Picking up from where 'Cast of Thousands' left off, this album develops further in just about every aspect. In terms of mood and general sound, their 2003 release felt a lot more spacious and hopeful than 'Asleep In The Back', this newie just opens everything up again making the tracks seem enormous and epic, but without losing the humble touch that makes Elbow songs so charming.
'Station Approach' kicks the album off as a gathering builder like 'Ribcage' was previously before exploding into a stomper of an anthem. 'Picky Bugger' seems understated and cute, but there are typically sinister tones in Garvey's lyrics showing that the band have far from given up on the more menacing songs in their backcatalogue. 'Forget Myself', the first single, soars mightily with a massive energy that I've never heard in Elbow before- another indication of the gutsy direction taken here. 'The Stops' takes things down a peg and is a fine example of the hard work that has gone into the production on this record (which I'll come to later). The title track that follows is perhaps the most un-elbow one here, and whilst you might be caught off guard by the bizarre out-of-character guitar bit, it's not difficult to notice the similarities with 'Coming Second' off their debut- marching along with a bite and a sharp tongue, its a real highlight and (hopefully) a single. 'An Imagined Affair' calms things down again, but seemed to pass me by a bit on the first listen- perhaps one of those growers as a song that needs attention. Following this, the boys push the boundaries once more with 'Mexican Standoff' which, again, feels like a combination of the first two albums ('Red' and 'Fallen Angel' this time) creating a whole new beast altogether.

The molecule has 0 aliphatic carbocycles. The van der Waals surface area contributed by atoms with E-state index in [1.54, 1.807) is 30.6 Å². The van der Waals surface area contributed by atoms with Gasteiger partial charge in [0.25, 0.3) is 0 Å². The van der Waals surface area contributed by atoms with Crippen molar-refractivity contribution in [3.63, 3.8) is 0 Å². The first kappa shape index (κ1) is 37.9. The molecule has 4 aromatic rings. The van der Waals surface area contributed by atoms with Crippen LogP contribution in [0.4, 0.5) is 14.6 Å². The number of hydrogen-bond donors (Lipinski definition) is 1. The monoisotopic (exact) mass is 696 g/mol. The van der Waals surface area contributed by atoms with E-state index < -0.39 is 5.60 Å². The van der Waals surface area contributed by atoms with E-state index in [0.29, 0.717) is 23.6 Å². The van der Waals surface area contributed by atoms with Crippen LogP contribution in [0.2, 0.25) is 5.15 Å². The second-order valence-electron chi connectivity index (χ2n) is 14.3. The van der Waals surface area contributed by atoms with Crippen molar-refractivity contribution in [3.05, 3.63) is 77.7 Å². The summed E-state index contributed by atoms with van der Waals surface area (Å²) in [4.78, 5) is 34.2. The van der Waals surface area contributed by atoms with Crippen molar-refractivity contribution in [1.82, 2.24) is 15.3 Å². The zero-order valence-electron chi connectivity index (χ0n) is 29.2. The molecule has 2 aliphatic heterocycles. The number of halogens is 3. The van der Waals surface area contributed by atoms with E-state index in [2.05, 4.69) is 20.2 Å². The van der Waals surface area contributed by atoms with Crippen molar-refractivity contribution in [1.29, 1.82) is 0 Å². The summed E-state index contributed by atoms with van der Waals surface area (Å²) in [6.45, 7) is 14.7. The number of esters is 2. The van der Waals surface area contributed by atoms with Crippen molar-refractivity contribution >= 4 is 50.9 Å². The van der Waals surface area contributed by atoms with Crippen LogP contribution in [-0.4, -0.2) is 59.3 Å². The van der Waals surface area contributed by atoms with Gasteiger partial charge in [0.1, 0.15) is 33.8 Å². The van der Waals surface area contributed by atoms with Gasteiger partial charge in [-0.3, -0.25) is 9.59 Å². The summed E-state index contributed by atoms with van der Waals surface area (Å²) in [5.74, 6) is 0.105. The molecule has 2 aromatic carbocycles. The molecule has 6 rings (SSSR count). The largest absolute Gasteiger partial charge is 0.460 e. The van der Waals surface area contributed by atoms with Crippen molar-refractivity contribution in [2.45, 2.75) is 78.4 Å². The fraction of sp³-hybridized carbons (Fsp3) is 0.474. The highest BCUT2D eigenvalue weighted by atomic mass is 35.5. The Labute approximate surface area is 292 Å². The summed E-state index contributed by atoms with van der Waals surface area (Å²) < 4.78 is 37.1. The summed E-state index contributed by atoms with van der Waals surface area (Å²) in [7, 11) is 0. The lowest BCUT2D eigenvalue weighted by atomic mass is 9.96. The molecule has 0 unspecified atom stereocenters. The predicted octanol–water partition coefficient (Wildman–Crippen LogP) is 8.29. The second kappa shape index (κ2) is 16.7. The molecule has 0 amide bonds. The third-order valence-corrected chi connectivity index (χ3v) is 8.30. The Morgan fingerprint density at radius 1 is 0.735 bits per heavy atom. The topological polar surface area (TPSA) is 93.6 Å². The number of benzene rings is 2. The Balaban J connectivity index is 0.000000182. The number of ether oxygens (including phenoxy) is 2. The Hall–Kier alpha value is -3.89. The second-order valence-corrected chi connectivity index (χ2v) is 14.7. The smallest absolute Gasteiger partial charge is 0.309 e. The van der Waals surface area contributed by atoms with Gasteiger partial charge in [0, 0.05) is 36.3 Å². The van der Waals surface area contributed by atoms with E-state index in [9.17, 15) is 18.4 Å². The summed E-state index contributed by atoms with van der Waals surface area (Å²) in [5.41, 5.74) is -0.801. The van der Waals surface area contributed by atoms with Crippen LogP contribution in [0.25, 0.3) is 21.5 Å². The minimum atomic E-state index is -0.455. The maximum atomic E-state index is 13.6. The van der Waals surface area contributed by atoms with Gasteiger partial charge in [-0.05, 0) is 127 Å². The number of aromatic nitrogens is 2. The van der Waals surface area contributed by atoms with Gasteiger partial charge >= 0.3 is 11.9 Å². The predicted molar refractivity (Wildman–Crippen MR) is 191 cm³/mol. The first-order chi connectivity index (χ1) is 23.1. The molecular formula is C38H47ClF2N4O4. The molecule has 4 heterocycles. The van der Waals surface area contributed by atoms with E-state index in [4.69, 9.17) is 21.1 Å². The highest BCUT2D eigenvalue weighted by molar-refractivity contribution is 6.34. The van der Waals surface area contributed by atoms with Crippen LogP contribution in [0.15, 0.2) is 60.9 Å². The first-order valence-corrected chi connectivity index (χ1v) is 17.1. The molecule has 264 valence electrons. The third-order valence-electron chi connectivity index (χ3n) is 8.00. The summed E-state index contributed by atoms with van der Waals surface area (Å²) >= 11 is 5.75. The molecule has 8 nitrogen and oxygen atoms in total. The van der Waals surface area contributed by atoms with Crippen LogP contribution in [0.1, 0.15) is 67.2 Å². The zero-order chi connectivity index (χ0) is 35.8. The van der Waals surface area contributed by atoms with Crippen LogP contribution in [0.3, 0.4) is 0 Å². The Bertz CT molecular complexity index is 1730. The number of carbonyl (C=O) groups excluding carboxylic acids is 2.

From here, all the solid, cohesive work thats gone on takes a slightly different form to close the album. 'The Everthere' is a bit of classic Elbow which plods along in a unpresumtious manner, but has your attention nonetheless. 'My Very Best' is another of my personal faves which is serene, tender and fully sincere made complete with a few familiar contributions from the string section. Next up is 'Great Expectations' which is something of a pure love song Garvey-style. The vocals echo and the mood is deeply melancholic but intensely personal as is common in Guy's lyrics- you wouldn't argue with the truth in the stories being told here and in the other songs, all the while adding magic of this collection. 'Puncture Repair' follows the fine tradition of easy album closers and really makes you appreciate the quality of Guy's talent as a singer and lyricist.
What impresses me most about 'Leaders of the Free World', is the way it shows all of the best qualities of Elbow. It has the cynical rocking with a restless temper that showed on the first album, but still had all the hope and spaciousness that was achieved by 'Cast of Thousands'. A lot of this is down to the quality production that has gone on here. This might sound corny, but it REALLY does sound like you're in the studio with the band while they're playing and to complement this, in between songs you can hear the band having a laugh with each other or discussing drumming techniques. Whilst this effect is achieved, it doesn't sound live or have any rawness which sacrifices the special atmosphere of a really good studio recording.